In October last year, Teva was reported to have temporarily stopped production at its plant in Irvine, California as “a precautionary measure” and to conduct a thorough review at the site after issues raised by the FDA during an inspection.
Bloomberg, at the time, said that the production halt followed Teva's recall of over 2.5 million vials of drugs in months prior, that may have been contaminated with mold owing to water leaks discovered by FDA inspectors.
Last week, Torrent Pharmaceuticals Ltd. pulled the plug on its liquids business in the US; the Indian firm indicated that incremental investments required for taking pipeline products to the market and increased competition intensity made it unviable. (Also see "Torrent Acquires Chronic Brands From Dr. Reddy’s, Folds Up US Liquids Business" - Scrip, 27 May, 2022.)
Credit Suisse noted that the firm’s liquids manufacturing facility in Levittown is now discontinued and is expected to result in annual operational cost savings of INR1.35bn.
Plant Compliance Woes
Earlier this month the FDA issued a Form 483 with 17 observations after an inspection at Glenmark’s Monroe site between 4 April and 19 May. The company has asserted that it will continue to work with the agency and is committed to undertaking “all necessary steps” required to address their observations at the earliest.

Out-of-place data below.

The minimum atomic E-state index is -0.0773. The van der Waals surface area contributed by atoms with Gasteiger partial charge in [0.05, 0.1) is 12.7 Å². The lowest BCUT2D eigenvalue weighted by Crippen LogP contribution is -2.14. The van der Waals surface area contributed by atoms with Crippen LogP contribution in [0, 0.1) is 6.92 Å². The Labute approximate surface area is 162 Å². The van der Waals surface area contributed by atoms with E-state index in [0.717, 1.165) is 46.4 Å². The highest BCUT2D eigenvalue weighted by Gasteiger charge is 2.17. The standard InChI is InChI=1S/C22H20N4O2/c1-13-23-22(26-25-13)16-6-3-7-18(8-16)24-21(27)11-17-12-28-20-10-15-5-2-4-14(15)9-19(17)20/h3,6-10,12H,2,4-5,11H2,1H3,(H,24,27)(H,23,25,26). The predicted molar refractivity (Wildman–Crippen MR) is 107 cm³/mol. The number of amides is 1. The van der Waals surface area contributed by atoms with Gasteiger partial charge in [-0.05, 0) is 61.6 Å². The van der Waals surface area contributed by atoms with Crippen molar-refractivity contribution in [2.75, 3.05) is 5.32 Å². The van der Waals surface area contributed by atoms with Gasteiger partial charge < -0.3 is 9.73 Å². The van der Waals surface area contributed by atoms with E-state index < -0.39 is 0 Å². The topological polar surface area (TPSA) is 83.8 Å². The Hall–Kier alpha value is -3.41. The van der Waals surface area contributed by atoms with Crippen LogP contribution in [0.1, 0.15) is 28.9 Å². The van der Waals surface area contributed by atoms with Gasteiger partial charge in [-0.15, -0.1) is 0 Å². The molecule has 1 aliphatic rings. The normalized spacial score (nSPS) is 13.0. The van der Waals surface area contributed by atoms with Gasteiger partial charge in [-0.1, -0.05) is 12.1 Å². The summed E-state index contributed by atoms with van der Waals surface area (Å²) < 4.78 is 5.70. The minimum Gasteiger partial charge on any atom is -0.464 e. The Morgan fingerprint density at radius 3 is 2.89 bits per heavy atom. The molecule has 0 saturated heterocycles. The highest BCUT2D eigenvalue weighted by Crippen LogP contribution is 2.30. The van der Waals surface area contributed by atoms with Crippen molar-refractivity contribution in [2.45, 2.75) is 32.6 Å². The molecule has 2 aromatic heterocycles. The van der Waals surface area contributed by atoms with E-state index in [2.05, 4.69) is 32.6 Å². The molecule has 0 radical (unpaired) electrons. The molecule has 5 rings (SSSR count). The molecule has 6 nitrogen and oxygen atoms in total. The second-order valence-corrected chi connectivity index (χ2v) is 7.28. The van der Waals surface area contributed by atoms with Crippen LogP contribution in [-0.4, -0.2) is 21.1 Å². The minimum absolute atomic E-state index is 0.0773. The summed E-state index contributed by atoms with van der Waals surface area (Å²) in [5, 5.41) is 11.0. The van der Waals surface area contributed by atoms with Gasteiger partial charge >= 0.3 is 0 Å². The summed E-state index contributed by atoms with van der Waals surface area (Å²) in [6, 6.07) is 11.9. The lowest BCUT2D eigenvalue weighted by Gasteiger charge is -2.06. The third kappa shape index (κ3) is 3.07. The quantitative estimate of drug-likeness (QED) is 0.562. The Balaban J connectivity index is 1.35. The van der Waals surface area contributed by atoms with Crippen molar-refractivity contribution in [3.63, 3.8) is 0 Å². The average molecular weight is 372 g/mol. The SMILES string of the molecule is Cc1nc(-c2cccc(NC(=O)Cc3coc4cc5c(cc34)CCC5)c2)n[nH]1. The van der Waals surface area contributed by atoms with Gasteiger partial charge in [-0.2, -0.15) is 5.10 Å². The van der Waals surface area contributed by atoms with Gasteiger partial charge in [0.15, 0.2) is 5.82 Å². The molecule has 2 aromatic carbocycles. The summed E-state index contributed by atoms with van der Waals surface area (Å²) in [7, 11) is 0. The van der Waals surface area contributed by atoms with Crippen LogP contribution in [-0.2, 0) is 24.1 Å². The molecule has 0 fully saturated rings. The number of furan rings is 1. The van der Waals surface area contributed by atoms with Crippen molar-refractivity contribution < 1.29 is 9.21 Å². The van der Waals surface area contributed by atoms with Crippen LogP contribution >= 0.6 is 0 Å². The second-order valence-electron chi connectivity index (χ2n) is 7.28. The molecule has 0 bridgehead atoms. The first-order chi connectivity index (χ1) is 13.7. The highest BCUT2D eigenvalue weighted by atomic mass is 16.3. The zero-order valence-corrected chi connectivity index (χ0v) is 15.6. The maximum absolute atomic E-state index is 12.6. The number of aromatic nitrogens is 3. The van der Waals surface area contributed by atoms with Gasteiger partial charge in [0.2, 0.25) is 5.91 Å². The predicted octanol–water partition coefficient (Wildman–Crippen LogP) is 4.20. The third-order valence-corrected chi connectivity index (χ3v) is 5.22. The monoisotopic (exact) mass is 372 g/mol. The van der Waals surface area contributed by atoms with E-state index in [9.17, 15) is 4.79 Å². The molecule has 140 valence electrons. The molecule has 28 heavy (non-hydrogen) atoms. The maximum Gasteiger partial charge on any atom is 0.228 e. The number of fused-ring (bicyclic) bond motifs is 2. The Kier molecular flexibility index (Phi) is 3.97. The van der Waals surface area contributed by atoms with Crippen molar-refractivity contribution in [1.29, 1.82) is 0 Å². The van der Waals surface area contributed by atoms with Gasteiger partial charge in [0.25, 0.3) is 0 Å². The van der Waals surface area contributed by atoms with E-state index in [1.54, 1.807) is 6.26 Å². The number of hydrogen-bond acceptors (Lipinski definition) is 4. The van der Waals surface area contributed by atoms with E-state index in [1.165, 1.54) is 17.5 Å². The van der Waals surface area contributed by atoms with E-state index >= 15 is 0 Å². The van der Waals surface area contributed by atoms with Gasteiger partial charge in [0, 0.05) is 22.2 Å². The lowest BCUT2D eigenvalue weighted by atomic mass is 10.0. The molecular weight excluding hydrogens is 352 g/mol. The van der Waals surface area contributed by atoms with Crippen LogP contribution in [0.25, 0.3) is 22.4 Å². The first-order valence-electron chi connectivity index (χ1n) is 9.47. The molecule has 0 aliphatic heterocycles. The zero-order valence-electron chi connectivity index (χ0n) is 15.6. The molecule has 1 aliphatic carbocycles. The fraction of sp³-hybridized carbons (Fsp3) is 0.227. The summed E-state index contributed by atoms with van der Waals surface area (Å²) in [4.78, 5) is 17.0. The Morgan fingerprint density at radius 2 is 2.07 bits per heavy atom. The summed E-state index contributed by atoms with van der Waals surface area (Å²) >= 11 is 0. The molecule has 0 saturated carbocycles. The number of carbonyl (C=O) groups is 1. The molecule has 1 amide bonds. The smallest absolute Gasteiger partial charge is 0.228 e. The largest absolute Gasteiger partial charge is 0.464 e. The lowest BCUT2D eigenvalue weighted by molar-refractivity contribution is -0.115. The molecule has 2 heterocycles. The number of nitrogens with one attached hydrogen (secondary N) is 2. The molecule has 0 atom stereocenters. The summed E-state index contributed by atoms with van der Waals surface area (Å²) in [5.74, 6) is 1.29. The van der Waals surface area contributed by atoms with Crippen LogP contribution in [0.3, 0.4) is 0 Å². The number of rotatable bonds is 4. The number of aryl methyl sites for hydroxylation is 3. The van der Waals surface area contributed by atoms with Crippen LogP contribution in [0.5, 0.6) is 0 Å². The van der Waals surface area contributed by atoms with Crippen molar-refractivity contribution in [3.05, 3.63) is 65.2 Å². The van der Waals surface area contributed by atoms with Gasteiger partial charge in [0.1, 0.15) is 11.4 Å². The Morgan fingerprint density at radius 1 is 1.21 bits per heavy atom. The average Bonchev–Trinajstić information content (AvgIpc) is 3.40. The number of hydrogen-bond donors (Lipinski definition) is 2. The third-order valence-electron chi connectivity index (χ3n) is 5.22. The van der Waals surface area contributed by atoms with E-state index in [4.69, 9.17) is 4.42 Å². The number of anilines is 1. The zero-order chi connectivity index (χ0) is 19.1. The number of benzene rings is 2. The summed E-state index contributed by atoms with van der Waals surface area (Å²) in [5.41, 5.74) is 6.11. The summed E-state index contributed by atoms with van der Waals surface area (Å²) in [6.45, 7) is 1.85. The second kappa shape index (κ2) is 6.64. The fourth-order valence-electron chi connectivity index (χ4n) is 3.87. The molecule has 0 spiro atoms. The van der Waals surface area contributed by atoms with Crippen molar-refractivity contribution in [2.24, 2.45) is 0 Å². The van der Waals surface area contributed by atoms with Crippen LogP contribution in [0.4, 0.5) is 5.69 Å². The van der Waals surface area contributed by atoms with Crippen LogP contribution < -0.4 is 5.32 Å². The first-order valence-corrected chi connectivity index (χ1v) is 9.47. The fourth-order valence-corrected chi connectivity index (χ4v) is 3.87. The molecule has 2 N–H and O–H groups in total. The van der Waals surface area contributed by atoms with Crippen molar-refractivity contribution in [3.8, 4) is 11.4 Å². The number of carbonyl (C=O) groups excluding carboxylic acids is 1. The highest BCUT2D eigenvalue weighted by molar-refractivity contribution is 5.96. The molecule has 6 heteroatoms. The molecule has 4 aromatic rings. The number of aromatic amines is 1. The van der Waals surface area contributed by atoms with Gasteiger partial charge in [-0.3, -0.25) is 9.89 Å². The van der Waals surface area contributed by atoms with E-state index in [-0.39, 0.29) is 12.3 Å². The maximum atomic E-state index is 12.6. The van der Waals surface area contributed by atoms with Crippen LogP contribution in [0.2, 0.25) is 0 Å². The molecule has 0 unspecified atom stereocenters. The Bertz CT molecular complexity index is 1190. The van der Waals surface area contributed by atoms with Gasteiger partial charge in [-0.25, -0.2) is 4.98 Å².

“The company is committed to maintaining the highest quality and compliant manufacturing standards at all of its facilities across the globe,” it said at the time. A form 483 is a notice of the FDA's inspectional observations that lists deficiencies in the quality system
Saldanha, however, underscored on the earnings call that the company has five formulation facilities that supply the US market and Monroe was one of them.
At peak capacity, the Monroe site is anticipated to produce 300-400 million tablets and capsules, 20-25 million vials and pre-filled syringes and 25-30 million ampoules for inhaled formulations, the company had previously indicated.
The FDA also flagged up compliance deviations at Glenmark’s facility at Goa in India. An inspection between 12-20 May resulted in a Form 483 with five observations.
Respiratory Scale Up Plans
The plant-related struggles notwithstanding, Glenmark remains “excited” about the US business and is gearing towards creating global scale and momentum for its respiratory operations.